In Memoriam 1942 – 2013 “Roger Ebert loved movies.”

RogerEbert.com

Thumb_if-you-don-t-i-will

If You Don't, I Will

What happens to a marriage once the early ardor cools? That's the central question in this likable drama starring Mathieu Amalric and Emmanuelle Devos as…

Other Reviews
Review Archives
Thumb_xbepftvyieurxopaxyzgtgtkwgw

Ballad of Narayama

"The Ballad of Narayama" is a Japanese film of great beauty and elegant artifice, telling a story of startling cruelty. What a space it opens…

Thumb_jrluxpegcv11ostmz1fqha1bkxq

Monsieur Hire

Patrice Leconte's "Monsieur Hire" is a tragedy about loneliness and erotomania, told about two solitary people who have nothing else in common. It involves a…

Other Reviews
Great Movie Archives

Reviews

Halloween

Halloween Movie Review
  |  

"I enjoy playing the audience like a piano."
Alfred Hitchcock

So does John Carpenter. “Halloween” is an absolutely merciless thriller, a movie so violent and scary that, yes, I would compare it to “Psycho” (1960). It's a terrifying and creepy film about what one of the characters calls Evil Personified. Right. And that leads us to the one small piece of plot I'm going to describe. There's this six-year-old kid who commits a murder right at the beginning of the movie, and is sent away, and is described by his psychiatrist as someone he spent eight years trying to help, and then the next seven years trying to keep locked up. But the guy escapes. And he returns on Halloween to the same town and the same street where he committed his first murder. And while the local babysitters telephone their boyfriends and watch “The Thing” on television, he goes back into action.

Period: That's all I'm going to describe, because “Halloween” is a visceral experience -- we aren't seeing the movie, we're having it happen to us. It's frightening. Maybe you don't like movies that are really scary: Then don't see this one. Seeing it, I was reminded of the favorable review I gave a few years ago to “Last House on the Left,” another really terrifying thriller. Readers wrote to ask how I could possibly support such a movie. But it wasn't that I was supporting it so much as that I was describing it: You don't want to be scared? Don't see it. Credit must be paid to filmmakers who make the effort to really frighten us, to make a good thriller when quite possibly a bad one might have made as much money. Hitchcock is acknowledged as a master of suspense; it's hypocrisy to disapprove of other directors in the same genre who want to scare us too.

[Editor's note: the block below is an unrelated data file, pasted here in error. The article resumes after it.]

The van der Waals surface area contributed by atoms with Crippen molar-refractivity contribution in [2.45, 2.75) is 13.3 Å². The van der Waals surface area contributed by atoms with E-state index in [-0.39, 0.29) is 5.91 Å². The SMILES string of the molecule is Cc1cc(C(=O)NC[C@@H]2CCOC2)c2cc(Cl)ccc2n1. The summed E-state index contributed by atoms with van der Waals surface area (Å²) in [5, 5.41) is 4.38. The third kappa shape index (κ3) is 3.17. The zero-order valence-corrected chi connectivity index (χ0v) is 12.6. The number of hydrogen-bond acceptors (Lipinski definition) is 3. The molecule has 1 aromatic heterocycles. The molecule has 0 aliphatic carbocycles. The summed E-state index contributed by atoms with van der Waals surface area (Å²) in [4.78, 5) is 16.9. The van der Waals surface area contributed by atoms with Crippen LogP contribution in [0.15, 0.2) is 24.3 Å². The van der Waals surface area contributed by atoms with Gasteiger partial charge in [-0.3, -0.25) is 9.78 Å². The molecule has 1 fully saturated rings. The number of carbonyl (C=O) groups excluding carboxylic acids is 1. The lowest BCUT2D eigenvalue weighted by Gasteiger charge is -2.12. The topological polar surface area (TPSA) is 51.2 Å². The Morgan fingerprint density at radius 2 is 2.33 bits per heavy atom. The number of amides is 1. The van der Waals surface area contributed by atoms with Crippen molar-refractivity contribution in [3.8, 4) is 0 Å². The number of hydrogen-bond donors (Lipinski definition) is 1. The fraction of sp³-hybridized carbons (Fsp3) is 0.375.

It's easy to create violence on the screen, but it's hard to do it well. Carpenter is uncannily skilled, for example, at the use of foregrounds in his compositions, and everyone who likes thrillers knows that foregrounds are crucial: The camera establishes the situation, and then it pans to one side, and something unexpectedly looms up in the foreground. Usually it's a tree or a door or a bush. Not always. And it's interesting how he paints his victims. They're all ordinary, everyday people -- nobody's supposed to be the star and have a big scene and win an Academy Award. The performances are all the more absorbing because of that; the movie's a slice of life that is carefully painted (in drab daylights and impenetrable nighttimes) before its human monster enters the scene.

We see movies for a lot of reasons. Sometimes we want to be amused. Sometimes we want to escape. Sometimes we want to laugh, or cry, or see sunsets. And sometimes we want to be scared. I'd like to be clear about this. If you don't want to have a really terrifying experience, don't see “Halloween.”

Popular Blog Posts

Who do you read? Good Roger, or Bad Roger?

This message came to me from a reader named Peter Svensland. He and a fr...

10 Underrated Female Performances of 2014

Ten underrated female performances from 2014 worthy of Oscar consideration.

The Ten Best Films of 2014

The ten best films of 2014, as chosen by the film critics of RogerEbert.com.

"Pan"'s Labyrinth

Rooney Mara is playing Tiger Lily in the new "Pan." Eric Haywood took notice of the casting on Twitter and the respon...

Reveal Comments
comments powered by Disqus